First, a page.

Yet further-reaching changes to the existing monetary system are burgeoning. Demands on retail payments are changing, with fewer cash transactions and a shift towards digital payments, in particular since the start of the Covid-19 pandemic (Graph III 1, left-hand and centre panels). In addition to incremental improvements, many central banks are actively engaged in work on CBDCs as an advanced representation of central bank money for the digital economy. CBDCs may give further impetus to innovations that promote the efficiency, convenience and safety of the payment system. While CBDC projects and pilots have been under way since 2014, efforts have recently shifted into higher gear (Graph III.1, right-hand panel).

The overriding criterion when evaluating a change to something as central as the monetary system should be whether it serves the public interest. Here, the public interest should be taken broadly to encompass not only the economic benefits flowing from a competitive market structure, but also the quality of governance arrangements and basic rights, such as the right to data privacy.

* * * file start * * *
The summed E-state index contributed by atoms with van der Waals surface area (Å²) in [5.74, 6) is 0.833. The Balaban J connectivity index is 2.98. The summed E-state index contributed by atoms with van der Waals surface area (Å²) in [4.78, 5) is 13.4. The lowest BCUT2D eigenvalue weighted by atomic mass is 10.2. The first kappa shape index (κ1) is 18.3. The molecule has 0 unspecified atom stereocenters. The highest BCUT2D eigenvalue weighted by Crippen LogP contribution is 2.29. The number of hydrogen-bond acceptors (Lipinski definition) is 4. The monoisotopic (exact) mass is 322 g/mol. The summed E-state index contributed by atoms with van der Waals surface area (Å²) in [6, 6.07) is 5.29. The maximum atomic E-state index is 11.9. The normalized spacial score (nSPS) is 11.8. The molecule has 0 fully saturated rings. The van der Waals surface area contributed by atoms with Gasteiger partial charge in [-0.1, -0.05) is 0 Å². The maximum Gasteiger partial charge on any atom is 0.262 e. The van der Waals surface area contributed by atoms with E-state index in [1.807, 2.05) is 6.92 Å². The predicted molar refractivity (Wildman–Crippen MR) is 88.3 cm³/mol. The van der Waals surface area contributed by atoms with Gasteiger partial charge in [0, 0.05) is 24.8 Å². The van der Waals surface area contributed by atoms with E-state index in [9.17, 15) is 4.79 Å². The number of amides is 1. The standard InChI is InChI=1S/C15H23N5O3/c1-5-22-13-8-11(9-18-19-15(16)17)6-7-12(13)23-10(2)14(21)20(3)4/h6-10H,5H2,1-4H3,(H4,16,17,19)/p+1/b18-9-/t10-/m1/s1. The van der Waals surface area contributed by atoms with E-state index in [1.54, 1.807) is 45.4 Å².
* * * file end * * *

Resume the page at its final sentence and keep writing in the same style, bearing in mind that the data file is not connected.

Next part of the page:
It is in this context that the exploration of CBDCs provides an opportunity to review and reaffirm the public interest case for digital money. The monetary system is a public good that permeates people's everyday lives and underpins the economy. Technological development in money and payments could bring wide benefits, but the ultimate consequences for the well-being of individuals in society depend on the market structure and governance arrangements that underpin it. The same technology could encourage either a virtuous circle of equal access, greater competition and innovation, or it could foment a vicious circle of entrenched market power and data concentration. The outcome will depend on the rules governing the payment system and whether these will result in open payment platforms and a competitive level playing field.

As cash use falls and digital payments rise, CBDC projects are moving ahead